Cosmic Catnip Bouncy Bubbles

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General Information

Cosmic Bouncy Catnip Bubbles contain pure catnip oil for interactive, scented fun. Bubbles are safe, non-toxic and dye free


free of dyes and colors
4.5 inches
2.5 inches
2.5 inches
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Product Group
Pet Products
Product Type Name
Our Pets
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Cosmic Catnip Bouncy Bubbles, 8-Ounce

Latest reviews

Pros: neat idea
Cons: messy, donesn't have much catnip scent
I was looking for stuff to put in my cats Christmas stockings last year and found these catnip bubbles at a local Petco.  I thought that they would be a big hit with both my  17 year old cat and my 5 year old cat.  When I opened the bottle of them on Christmas morning, I noticed that they were very messy and the lid didn't want to seal very well once I closed the bottle back up.  They also didn't have much catnip scent to them.  In fact, the solution smells identical to plain bubble solution for kids. 

I blew a couple toward my cats, and they were terrified at them!  All I heard was hissing and growling as the bubbles floated around them.  I tried again a couple days later, but my cats were still scared of the bubbles floating around.  After that, I threw the bottle away.  It was not worth the money I paid for them.
Pros: none
Cons: cats had no interest in it whatsoever
I saw this and thought that the cats and I would have loads of fun with it. I imagined that I'd blow the bubbles and they would chase them and try to catch them. Yeah right. That never happened. First of all, just getting a bubble to form was a chore and I got very few. When I did manage to get a bubble, the cats couldn't have cared less. They love catnip (Lily is playing with a catnip toy as I type this) but this stuff is a joke. Save your money.
Pros: Appealing to owners
Cons: Bubbles don't actually blow half the time. Frightened cats. The soap is very hard to wash off the floor.
I thought that getting Catnip bubbles would be a wonderful idea with three six month old kittens at home. So I went out and got them. I let my three year old little cousin play with them last night and he cried because they wouldn't blow up they just kept popping in his face and getting in his eyes. I tried them again this morning and after finally getting them to blow off right they scared my poor Bailey half to death. When the land on something soft they don't pop. When she went to sniff them they popped in her face, not only making her eyes itch and hurt, and her face every sticky. But scaring her enough to make her run and hide. I'm horribly unimpressed by this product.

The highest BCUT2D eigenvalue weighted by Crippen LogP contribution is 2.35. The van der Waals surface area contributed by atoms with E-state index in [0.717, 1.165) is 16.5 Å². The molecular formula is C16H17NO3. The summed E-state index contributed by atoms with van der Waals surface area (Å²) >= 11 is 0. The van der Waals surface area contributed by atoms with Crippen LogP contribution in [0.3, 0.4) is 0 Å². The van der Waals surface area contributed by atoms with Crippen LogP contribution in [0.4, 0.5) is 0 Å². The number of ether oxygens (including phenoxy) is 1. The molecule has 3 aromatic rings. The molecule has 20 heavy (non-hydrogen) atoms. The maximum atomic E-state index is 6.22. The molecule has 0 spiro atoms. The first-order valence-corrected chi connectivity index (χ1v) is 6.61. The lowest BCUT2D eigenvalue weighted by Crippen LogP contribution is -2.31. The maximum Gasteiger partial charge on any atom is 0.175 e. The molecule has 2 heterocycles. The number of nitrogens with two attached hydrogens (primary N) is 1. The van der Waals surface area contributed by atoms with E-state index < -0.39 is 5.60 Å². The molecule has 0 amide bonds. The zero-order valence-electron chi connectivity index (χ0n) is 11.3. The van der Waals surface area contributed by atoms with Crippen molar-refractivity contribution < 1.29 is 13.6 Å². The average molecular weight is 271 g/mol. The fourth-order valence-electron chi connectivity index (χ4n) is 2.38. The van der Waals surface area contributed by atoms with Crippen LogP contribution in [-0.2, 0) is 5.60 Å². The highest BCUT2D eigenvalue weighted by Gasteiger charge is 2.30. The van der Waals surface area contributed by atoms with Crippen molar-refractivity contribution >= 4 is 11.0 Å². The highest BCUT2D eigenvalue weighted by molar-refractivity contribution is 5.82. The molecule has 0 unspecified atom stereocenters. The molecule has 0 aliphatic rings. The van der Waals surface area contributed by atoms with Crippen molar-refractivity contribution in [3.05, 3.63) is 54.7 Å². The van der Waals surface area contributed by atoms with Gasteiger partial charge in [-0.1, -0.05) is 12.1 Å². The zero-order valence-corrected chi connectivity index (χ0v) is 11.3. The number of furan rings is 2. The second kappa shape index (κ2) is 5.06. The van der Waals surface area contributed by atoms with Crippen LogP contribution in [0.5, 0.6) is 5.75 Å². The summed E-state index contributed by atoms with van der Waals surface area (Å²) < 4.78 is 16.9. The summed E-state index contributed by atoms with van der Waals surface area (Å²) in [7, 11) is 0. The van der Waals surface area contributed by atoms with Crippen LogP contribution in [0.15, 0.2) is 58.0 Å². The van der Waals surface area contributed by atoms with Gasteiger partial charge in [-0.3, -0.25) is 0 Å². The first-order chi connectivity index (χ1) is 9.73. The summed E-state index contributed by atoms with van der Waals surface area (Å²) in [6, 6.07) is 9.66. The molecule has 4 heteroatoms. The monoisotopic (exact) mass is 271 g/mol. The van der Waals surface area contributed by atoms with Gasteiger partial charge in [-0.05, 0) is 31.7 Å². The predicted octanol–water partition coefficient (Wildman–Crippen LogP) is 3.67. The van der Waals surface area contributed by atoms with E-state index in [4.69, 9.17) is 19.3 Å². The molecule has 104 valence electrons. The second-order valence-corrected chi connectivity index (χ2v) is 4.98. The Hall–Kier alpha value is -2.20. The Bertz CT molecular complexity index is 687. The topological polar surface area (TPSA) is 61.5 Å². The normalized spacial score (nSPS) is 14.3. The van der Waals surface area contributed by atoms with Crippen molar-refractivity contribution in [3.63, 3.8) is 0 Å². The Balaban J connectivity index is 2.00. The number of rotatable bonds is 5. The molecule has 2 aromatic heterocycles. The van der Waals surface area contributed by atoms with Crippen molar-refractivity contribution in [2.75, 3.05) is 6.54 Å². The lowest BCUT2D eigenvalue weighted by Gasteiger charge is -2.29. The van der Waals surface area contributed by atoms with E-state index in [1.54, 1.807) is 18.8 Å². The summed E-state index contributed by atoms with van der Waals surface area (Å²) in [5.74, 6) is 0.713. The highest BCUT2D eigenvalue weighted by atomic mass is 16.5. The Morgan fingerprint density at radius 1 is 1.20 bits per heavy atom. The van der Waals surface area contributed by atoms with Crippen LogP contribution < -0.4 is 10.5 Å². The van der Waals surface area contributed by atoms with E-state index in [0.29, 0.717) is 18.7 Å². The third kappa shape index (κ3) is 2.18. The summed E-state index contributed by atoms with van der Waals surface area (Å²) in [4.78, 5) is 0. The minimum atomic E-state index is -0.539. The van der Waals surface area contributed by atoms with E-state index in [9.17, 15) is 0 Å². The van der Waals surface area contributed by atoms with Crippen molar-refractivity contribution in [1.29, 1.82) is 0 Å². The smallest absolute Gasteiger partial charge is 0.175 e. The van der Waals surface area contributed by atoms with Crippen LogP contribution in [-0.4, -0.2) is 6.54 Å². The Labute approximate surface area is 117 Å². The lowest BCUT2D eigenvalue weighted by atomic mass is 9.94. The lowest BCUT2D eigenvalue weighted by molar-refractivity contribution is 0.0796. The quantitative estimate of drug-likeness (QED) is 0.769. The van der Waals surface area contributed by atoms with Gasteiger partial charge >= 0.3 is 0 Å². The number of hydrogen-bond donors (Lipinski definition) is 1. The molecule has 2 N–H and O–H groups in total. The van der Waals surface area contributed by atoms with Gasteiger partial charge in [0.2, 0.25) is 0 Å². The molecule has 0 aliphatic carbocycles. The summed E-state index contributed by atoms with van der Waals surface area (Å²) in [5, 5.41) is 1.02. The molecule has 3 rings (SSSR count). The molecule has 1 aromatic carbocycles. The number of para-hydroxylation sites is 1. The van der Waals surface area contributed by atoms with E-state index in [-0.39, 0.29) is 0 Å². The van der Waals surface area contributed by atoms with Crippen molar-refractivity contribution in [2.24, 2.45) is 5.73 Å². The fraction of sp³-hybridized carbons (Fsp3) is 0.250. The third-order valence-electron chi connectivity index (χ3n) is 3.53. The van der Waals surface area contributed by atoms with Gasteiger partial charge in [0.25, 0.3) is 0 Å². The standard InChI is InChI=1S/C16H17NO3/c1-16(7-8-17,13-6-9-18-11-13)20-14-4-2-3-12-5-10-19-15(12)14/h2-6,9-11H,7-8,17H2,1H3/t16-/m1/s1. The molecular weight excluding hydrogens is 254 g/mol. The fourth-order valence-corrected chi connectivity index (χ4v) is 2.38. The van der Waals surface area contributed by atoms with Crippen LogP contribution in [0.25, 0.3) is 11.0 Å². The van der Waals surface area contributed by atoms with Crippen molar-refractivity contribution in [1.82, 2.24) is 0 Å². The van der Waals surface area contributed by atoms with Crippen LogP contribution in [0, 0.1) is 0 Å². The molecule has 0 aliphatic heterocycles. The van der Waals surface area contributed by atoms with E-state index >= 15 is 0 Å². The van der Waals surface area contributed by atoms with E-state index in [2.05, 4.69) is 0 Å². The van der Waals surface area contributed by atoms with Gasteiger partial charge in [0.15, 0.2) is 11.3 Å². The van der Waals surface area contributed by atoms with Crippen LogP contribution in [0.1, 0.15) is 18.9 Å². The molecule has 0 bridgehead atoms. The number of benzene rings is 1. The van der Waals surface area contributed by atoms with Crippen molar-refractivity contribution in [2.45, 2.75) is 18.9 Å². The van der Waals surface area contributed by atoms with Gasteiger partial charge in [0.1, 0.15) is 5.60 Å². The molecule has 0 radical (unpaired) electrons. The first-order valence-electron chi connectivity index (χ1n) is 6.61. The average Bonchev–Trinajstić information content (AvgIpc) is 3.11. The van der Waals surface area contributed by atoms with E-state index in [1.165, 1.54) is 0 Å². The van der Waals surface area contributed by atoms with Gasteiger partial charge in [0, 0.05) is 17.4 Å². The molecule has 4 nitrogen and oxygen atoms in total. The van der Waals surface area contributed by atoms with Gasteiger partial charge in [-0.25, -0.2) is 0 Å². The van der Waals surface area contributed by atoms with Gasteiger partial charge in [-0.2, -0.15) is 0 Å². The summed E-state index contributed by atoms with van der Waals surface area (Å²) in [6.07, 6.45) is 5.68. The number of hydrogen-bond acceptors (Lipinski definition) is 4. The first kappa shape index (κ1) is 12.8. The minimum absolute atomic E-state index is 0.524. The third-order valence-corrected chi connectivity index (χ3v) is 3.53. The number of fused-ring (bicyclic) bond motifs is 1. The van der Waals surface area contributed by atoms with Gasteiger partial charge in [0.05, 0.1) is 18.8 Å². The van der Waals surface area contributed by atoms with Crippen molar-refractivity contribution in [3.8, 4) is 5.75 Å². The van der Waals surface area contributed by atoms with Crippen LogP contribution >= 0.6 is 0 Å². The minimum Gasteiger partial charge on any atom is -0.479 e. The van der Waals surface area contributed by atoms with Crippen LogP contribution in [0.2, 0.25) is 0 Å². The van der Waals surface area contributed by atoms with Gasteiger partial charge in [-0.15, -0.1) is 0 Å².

Hi guys I just want to say I never used this exact product so cannot comment on it specifically.
I also am very sorry it did not work for you or your babies.
Many moons ago I am guessing 10 years or so there was a very good catnip bubble on the market. It even came with a bubble gun so you could shoot tons of bubbles out at once if you liked. My cat Sly LOVED it and with each blow we got 1-5 quality bubbles that she would get with her paw. Not as many as normal bubbles but hey were low soap catnippy bubbles so the mix was different. The bubbles held their shape till my kitty popped them. 
We did them on the patio so I never worried about clean up. It is a great idea for a product this brand just hasn't got it right.
First, I spent years as a group home foster parent, and have been a children's counselor. I was certified in Equine Assisted Psychotherapy, using horses with children, families and adults. I also used my dog, shown here, Smoky, and even some orphan kitties eyes still closed from the veterinarian. The babies, two of them were carried in a soft sided  case with heating pad, plugged in when arriving, going into homes to help the children and the children helped to clean and feed them, AND 3 years old is very young for kitten play, and the kittens are way too young to be responding to any catnip product. Catnip is something for older cats.Six months is very young to try to introduce a novelty product, handled by a toddler, who cannot really be expected to understand either the correct use of the product, or the kitten psychology. I would expect all of them to be scared. A better toy, SUPERVISED, would be a feathered cat teaser, used very slowly, not flashing about like a whip, which will also wind up just terrifying the kitties.  If the child was terrified, keep him away from the kitties for a couple days, and reintroduce very supervised, not allowing the child to do anything on their own. Help them feed the kittens, so the kittens will get over their fear. Show child how to move slowly, how to be relaxed and not jump up and down. Puppies respond differently than kitties, so if you do not want all the kittens running and staying hidden under the beds, or in the closets, try another approach. Best to you and yours. Children and animals are teachers of God, and when we make sure to supervise with wisdom they will surprise and amaze us. I had dear Billy Blacktail, a white long haired cat with some black. He was so sweet, that when I wasn't looking and a toddler would pick him up, with his hind legs over their arms,which were wrapped around his belly, tightly,and his front legs hanging down , his little head past their knees, he would just hang there, and be packed around by the child, never fighting or scratching to escape. i would, of course, gently disengage the child, and teach them the correct way to handle the cat, but that old Billy Blacktail was the soul of tolerance and wisdom with children. He never scratched a child, and raised my puppy, Smoky, tolerating all of the puppy's mauling and licking, so that dog grew up adoring cats, thanks to the kindness of Billy Blacktail.